Dealing with Data

I never thought the Census was confusing, until I had to complete the census on my own this year. College students are supposed to fill out the census with where they reside during the school year- but then COVID-19 displaced thousands of college students altering where they live. Personally, I then went to a friend’s house in Wisconsin where I would be living on April 1, 2020, which made me eligible to be listed under her family’s household, forever altering my history as someone who lived in Madison. However, the Census Bureau’s guidance is that college students fill out the census as if they were continuing their living arrangements as usual. This issue is not unique to college students though as many people are relocating as cities are dealing with large cases and employment statuses are changing.

In light of this, my perspective on the census changed drastically. While census records give us great sources of generalized demographics, people’s stories get neglected. In doing some research for this blog, I decided to look at the steel and iron industry workers in Harrisburg and see the most common birthplaces. In 1900, the data was neat- literally. Unbeknownst to me, the 1900 census did not originally include a column for industry but it was later added in for categorization. So the industries were titled “Iron” and “Steel” respectively. In completing a search for common birthplaces within those industries, Pennsylvania appears to be the most common. The 1930 census data included an industry category already, but it wasn’t made with categorization in mind. Thus this made my work really tricky by having the data so difficult to navigate. Industry now listed names of workplaces. Pennsylvania still was the most common birthplace within this set of data, it just was broken up unnecessarily due to industry names. Below is a comparison of the two sorted data results.

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While it is neat to be able to see exactly what company an employee may be working with in 1930, the inability to condense the data can lead to a greater time consumption or errors in reading the data, especially with a student just beginning to get familiar with it.

 

 

Meanwhile, the 1900 census data results easily shows just how many workers were born in Pennsylvania compared to other states in countries. While the readability of the data seems to add to its value, it actually doesn’t add any historic value but rather eases categorization.

In a way, the 1900 census data has been restored. Restoration in the historic field is common. Furniture, housing structures, paint on walls- it all deteriorates. However restoration rests on a thin line of restoring the item to preserve its original condition or restoring the item and damaging the value- financial and historical- of the item completely.  This data has been restored using digital tools which have helped preserve the records, transcribed handwriting, and allowed for data to be sorted. However, by improving the categorization it can lead a student or novice researcher to make assumptions that weren’t originally there.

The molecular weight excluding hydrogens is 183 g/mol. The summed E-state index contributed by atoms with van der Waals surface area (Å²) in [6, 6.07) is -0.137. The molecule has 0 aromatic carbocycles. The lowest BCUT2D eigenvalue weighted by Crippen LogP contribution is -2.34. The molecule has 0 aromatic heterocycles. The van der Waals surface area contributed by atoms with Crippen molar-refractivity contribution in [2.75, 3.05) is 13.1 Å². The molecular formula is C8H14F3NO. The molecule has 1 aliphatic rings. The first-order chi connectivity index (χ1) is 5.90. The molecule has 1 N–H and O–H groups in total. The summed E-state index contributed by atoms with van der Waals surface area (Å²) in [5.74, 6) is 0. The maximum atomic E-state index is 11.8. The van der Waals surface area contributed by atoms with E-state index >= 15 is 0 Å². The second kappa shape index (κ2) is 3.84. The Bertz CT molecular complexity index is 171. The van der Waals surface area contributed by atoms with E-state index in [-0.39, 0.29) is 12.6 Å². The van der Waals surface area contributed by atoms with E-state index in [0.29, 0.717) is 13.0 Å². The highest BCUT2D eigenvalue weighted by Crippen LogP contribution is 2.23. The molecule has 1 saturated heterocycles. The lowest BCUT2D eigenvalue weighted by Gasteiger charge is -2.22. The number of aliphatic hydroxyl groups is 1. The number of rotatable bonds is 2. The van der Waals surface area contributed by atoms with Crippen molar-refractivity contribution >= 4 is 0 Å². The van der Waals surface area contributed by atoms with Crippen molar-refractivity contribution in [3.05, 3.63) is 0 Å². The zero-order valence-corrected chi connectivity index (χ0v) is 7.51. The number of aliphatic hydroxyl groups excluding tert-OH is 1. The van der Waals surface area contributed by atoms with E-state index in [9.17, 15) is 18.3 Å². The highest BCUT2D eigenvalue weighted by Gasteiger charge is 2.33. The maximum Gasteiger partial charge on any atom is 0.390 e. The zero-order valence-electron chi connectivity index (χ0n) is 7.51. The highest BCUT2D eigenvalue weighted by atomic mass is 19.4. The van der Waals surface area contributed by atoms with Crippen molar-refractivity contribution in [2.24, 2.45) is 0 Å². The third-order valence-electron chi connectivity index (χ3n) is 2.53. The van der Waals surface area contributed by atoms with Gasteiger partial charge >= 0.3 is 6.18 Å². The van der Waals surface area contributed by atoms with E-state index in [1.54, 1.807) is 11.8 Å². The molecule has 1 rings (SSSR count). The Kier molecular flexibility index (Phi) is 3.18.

Another thing to note when comparing these two sets of data is the difference in amount of workers. In the complete set of data from 1900, there are 619 recorded workers in the iron industry. However in 1930 it dwindled to 61 recorded workers. This stark difference could be because of the rise of the steel industry. It could also be how people recorded their industry in 1930. Noting this difference is important, but it is too early to make conclusions. This could serve as a foundation for posing the question of why and searching through other records to try and understand the decrease of workers in the iron industry in Harrisburg.

In 1900 there were only 165 steel workers recorded in Harrisburg compared to the 1,885 workers by 1930. A little bit of overlap occurs with a couple respondents listing their industry as “iron and steel.” Where does that overlap begin and end? Even with looking closely at the data, it is hard to distinguish.

Neighboring Harrisburg is Steelton. I made the error of assuming Steelton was a neighborhood within Harrisburg. With knowledge that a lot of immigrant workers lived in Steelton and worked in the steel factories, I was guessing my search in this data would have more European countries as common birthplaces rather than Harrisburg. By not receiving this answer it did make me realize how radically different neighbors could be. By searching in just a town over, I received totally different results than if I had searched in Steelton. Conclusions can’t be made off of one set of data. Assumptions and hypothesis can, but they should never be treated as the final answer. While this has been a good exercise in working with data, I’ve learned that it is a lot harder than it seems. And that I should work to improve my skills with it because it is useful, if you know what you are doing.

 

 

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